[Show abstract] [Hide abstract]
- "Unfortunately, without sampling using multiple DGT probes, R values cannot be determined; to date, experiments have only been performed on carefully homogenised sediments to enable comparison of the results of multiple probes.  However, there are several ways resupply effects can be minimised. A thicker diffusive layer will mean that the porewater concentration of sulfide is less likely to drop over the deployment time, so kinetic calculations of iron(II) and sulfide dynamics based on the results are more relevant. "
ABSTRACT: One of the most powerful predictive tools in sediment biogeochemistry is the electron acceptor layering model, which describes the order in which oxidised compounds are reduced by successions of respiring microbial populations, and how this layering is influenced by benthic macro-organism activity. However, techniques allowing convenient determination of heterogeneous distributions of reduced substances, such as iron(II) and sulfide, have been lacking. A combined diffusive gradients in thin films–diffusive equilibrium in thin films technique was used to quantitatively measure the two-dimensional iron(II) and sulfide distributions at high resolution in the vicinity of various sediment features, including macrofauna burrows, particulate organic matter and macrophyte roots. Substantial heterogeneity was observed for both analytes in all probes, especially in the vicinity of seagrass roots and particulate organic matter. Measured distributions tended to follow the general patterns predicted by the tertiary electron acceptor layering model. However, there was unexpected overlap of sulfide and iron(II) distributions at the millimetre to centimetre scale in several samples from different sediments, notably the more complex sediments containing particulate organic matter and seagrass roots. The cause of such overlap is unclear and further study is necessary to elucidate how such distributions can occur. Yes YesEnvironmental Chemistry 01/2009; 6(1). DOI:10.1071/EN08059 · 3.04 Impact Factor
[Show abstract] [Hide abstract]
- "At the 3 sampling sites, a DET and a DGT probe were inserted in situ and back to back in the sediments by a diver and 24 h later again removed. The preparation of the DET and DGT probes prior and posterior to sampling has been detailed previously (Leermakers et al., 2005; Naylor et al., 2006; Zhang et al., 1995). Briefly, before deployment, the DET and DGT probes were de-oxygenated by immersing them for 24 h in a container with metal free (using Chelex 100) NaCl (0.01 M) solution. "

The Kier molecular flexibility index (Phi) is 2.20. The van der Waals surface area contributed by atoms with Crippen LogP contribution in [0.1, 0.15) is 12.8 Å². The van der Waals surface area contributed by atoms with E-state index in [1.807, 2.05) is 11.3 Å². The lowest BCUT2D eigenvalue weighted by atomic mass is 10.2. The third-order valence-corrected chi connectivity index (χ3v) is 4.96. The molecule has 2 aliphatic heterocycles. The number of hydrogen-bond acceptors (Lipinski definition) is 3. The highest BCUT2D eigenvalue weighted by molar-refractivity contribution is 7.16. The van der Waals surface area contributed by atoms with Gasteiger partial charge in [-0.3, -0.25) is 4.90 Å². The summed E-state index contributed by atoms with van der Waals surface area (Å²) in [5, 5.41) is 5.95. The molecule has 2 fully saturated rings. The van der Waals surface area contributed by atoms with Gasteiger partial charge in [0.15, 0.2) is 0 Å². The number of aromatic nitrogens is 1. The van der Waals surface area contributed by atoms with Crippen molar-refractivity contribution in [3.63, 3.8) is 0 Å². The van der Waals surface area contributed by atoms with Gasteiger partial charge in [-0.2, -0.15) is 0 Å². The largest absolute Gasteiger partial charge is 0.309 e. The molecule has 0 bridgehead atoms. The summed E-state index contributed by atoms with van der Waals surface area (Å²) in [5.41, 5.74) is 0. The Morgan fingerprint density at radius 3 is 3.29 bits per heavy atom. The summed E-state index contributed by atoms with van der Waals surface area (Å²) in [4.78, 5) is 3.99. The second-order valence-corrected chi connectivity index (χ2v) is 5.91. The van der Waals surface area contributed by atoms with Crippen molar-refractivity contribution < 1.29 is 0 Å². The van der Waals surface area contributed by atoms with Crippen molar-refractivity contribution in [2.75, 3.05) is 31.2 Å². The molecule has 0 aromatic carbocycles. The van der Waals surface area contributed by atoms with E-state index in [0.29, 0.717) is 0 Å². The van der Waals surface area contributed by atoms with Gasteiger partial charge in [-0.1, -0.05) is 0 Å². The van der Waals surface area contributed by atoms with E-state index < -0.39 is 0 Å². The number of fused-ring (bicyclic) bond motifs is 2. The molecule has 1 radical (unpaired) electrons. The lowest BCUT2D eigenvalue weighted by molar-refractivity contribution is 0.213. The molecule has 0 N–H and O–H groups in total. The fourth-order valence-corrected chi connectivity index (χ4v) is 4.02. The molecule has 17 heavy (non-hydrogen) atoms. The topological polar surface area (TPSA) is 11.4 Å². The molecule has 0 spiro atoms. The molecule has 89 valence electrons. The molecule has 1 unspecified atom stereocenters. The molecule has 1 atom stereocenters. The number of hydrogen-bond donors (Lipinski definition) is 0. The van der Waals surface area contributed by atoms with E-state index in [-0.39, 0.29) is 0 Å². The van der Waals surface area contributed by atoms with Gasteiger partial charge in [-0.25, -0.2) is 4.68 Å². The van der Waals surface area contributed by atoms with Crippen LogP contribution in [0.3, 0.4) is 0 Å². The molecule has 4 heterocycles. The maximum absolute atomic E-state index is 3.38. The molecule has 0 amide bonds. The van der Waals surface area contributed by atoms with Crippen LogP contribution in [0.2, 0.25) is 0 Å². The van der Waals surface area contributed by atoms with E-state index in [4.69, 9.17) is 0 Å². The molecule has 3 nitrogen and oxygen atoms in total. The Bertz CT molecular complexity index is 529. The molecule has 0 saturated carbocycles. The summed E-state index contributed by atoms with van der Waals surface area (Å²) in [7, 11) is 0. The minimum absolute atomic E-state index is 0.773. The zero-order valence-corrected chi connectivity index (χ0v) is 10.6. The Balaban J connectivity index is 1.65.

ABSTRACT: The behaviour of Mn, Fe, Co, Zn, Cd, Pb and Ni has been studied during early diagenesis in three different riverine sediments (Spierre, Lys and Sheldt). For that purpose (1) pore waters were extracted from sediment cores by centrifugation under nitrogen and further analyzed for the determination of total dissolved metal concentrations and (2) DET and DGT probes have been deployed in situ for the determination of high resolution profiles of labile and total dissolved metal concentrations. Furthermore, sulfidization processes have been examined; they revealed a production of pyrite near the water-sediment interface at Helkijn and Wervik sampling sites, probably due to a partial re-oxidation of reduced sulphur species. In Spierre sediments, where Eh values are the most negative, pyrite production should be mainly due to strict anaerobic processes. Concentrations of AVS in Spierre sediments are also very high and result in low TI values and low trace metal concentrations in the pore waters. Otherwise, in Wervik sediments, the low pH values combined to a TI value close to 0 results in the highest observed dissolved trace metal levels. DOS remains low at the three sites, since it does not exceed 0.4. In Wervik and Helkijn, the limitation is probably due to low sedimentary inputs of sulphate. In Spierre, sulphate is never exhausted in the pore water, suggesting a limitation of the DOS by a lack of bio-degradable organic matter. Values of Cd, Cu and Pb DGT concentrations remain low in pore waters whatever the site, due to their strong affinity with the reduced sulphur pool. It has also been demonstrated that the labile fractions of Pb and Cd are the lowest and do not exceed 0.5, while Co and Ni are the most available metals.Science of The Total Environment 10/2008; 407(1):447-59. DOI:10.1016/j.scitotenv.2008.08.033 · 4.10 Impact Factor